06/08/2013 by noonobservation
The final part of my epic trilogy of Arctic Airship posts has taken a little longer than I hoped due to the heavy weight of Morris dancing, barbeques, drinking and sitting around in the sun I am forced to endure this time of year. Reading about icy peril in the frozen North really puts my suffering into perspective.
Amundsen started it
In 1925, Norwegian superhero, Roald Amundsen was checking his to-do list. Most people would have been happy to retire at 53 having beaten Scott to the South Pole, discovered the Northwest Passage and Northeast Passage and become the mightiest explorer ever. But Amundsen felt there was still something missing…
There were no extra points available for sledging to the North Pole, as that had (allegedly) been done, so Amundsen turned to aircraft as a means of increasing his chances of death sufficiently to make the thing worthwhile. His first attempt using Dornier flying boats in 1925 ended in dramatic near-death failure, and 30 days spent stranded on an ice-floe scraping out a makeshift airstrip with pocketknives. Pleased with this heroic result, Amundsen decided to try again the following year.
Before his finskos were even dry, Amundsen was on the telegraph to Italian airship designer Colonel Umberto Nobile with an interesting proposal. The Aeroclub of Norway, backed by the American millionaire-adventurer Lincoln Ellsworth, wished to purchase the Italians’ N1 airship for an expedition to the Pole. Since the Norwegians knew diddly-squat about dirigibles, they also requested the services of Nobile and a crew of Italian airshipmen.
Eventually Mussolini agreed, and on the 29th March 1926, the N1 was handed over to the Norwegians, who imaginatively rechristened it Norge.
Flight to the Pole
The expedition was titled The Amundsen-Ellsworth-Nobile Transpolar Flight – a name which elegantly expressed the awkward egotistical bickering on board. The sombre, undemonstrative Norwegians found the Italians distastefully emotional and unpleasantly huggy. The Italians thought the Norwegians cold, depressive and blind to the simple joys of coffee and shouting. Although Nobile was in charge of the airship, Amundsen installed himself in the control car as expedition leader and official backseat driver. The language of the expedition was English, which no one except Ellsworth spoke well.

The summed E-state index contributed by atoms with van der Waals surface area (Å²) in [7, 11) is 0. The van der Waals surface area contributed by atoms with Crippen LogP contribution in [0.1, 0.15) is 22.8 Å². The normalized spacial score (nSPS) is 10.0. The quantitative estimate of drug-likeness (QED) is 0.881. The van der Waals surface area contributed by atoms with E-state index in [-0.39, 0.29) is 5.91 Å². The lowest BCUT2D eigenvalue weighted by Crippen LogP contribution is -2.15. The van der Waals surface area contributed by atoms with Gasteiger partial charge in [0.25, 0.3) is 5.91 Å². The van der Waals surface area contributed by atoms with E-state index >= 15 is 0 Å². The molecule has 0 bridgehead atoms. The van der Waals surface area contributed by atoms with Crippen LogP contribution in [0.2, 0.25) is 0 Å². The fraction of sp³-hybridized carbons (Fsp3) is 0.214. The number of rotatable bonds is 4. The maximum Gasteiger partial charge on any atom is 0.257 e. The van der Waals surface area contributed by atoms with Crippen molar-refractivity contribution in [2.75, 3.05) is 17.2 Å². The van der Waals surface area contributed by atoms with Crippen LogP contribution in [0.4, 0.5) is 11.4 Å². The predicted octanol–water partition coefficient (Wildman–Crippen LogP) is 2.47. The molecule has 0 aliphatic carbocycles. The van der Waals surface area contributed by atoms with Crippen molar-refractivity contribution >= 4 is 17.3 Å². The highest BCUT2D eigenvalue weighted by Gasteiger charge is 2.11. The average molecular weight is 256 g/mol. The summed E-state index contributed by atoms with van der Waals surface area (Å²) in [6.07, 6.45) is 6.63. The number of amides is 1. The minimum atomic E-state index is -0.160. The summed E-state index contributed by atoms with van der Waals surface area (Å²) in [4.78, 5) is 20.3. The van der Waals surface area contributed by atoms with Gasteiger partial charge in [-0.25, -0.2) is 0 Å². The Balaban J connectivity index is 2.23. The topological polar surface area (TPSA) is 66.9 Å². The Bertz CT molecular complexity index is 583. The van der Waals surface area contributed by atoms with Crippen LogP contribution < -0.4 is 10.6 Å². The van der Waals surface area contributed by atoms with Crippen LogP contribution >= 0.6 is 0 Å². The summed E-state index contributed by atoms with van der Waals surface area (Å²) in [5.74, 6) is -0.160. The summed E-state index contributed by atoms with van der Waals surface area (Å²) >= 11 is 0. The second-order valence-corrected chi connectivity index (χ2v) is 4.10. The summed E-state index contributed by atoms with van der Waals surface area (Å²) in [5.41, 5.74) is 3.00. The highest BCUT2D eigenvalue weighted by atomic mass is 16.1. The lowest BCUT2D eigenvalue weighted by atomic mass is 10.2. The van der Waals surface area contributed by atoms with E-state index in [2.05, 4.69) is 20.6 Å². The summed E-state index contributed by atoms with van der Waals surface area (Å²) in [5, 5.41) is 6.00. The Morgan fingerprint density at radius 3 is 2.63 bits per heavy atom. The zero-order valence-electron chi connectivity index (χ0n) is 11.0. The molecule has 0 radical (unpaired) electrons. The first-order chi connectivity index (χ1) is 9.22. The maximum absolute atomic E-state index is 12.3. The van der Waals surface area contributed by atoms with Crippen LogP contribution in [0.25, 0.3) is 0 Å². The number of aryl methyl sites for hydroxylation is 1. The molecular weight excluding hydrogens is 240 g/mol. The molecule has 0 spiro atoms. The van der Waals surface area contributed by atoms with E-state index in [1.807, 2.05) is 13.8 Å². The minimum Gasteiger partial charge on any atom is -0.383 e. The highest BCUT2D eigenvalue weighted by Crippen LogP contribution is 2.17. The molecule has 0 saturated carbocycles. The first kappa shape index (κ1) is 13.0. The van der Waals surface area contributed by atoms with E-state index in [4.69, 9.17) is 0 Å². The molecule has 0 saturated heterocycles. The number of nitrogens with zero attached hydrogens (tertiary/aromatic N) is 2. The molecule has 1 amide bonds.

In the spring of 1926, Nobile flew the Norge from Rome to Spitzbergen (via Norfolk and Leningrad), and the expedition started for the Pole on May 11th. About 14 hours later, it reached its objective.
The Norwegian, American and Italian flags were ceremonially chucked out of the window. Though the Italian flag was dropped last, Amundsen was outraged to see that it was twice as big as the other two.
The Norge then flew on to Alaska, reaching the tiny Eskimo village of Teller on May 14th, where the indigenous people thought it a giant flying seal.
Amundsen presented the expedition as a great triumph for Norway and claimed that Nobile had been merely a hired pilot, prone to crying like a girl at the first hint of danger. Nobile claimed a great triumph for Italian engineering and portrayed Amundsen as a useless passenger who spent most of the trip asleep under a pile of dirty clothes in the control car. Ellsworth claimed a great triumph for American money.
Most people believed Amundsen’s view of things due to him being the mightiest explorer ever. Desperate to claim some credit, Nobile went back to Italy and angrily built a new airship, predictably called the Italia, with private backing. He planned a series of “proper” scientific Arctic flights, to obtain valuable atmospheric data, explore the undiscovered regions north of Russia, and prove that he could get to the Pole without Amundsen.
After several successful long-range flights, the Italia set off from Spitzbergen for the Pole on 23rd May 1928, reaching it 19 hours later. Though it was too windy to lower people to the surface with the special winch Nobile had designed, he did succeed in deploying the huge wooden crucifix given to the expedition by the Pope.
On the way back to Spitzbergen, the Italia was buffeted by strong headwinds. Rising above the cloud layer to take bearings, the expanding hydrogen escaped through the valves, so that when the ship descended again through the freezing clouds, it no longer had sufficient lift. The Italia dropped rapidly.
The control car smashed into the ice and broke off, depositing Nobile, his dog, and 8 other crewmen on an ice-floe 120 km northeast of Svalbard.
Now lighter, the Italia shot upwards with the other 6 men still aboard.
Stranded in the frozen wastes with a broken arm and leg, and lacking the emotional repression characteristic of Northern European explorers, Nobile shouted out “Viva l’Italia!” and waited for death to take him.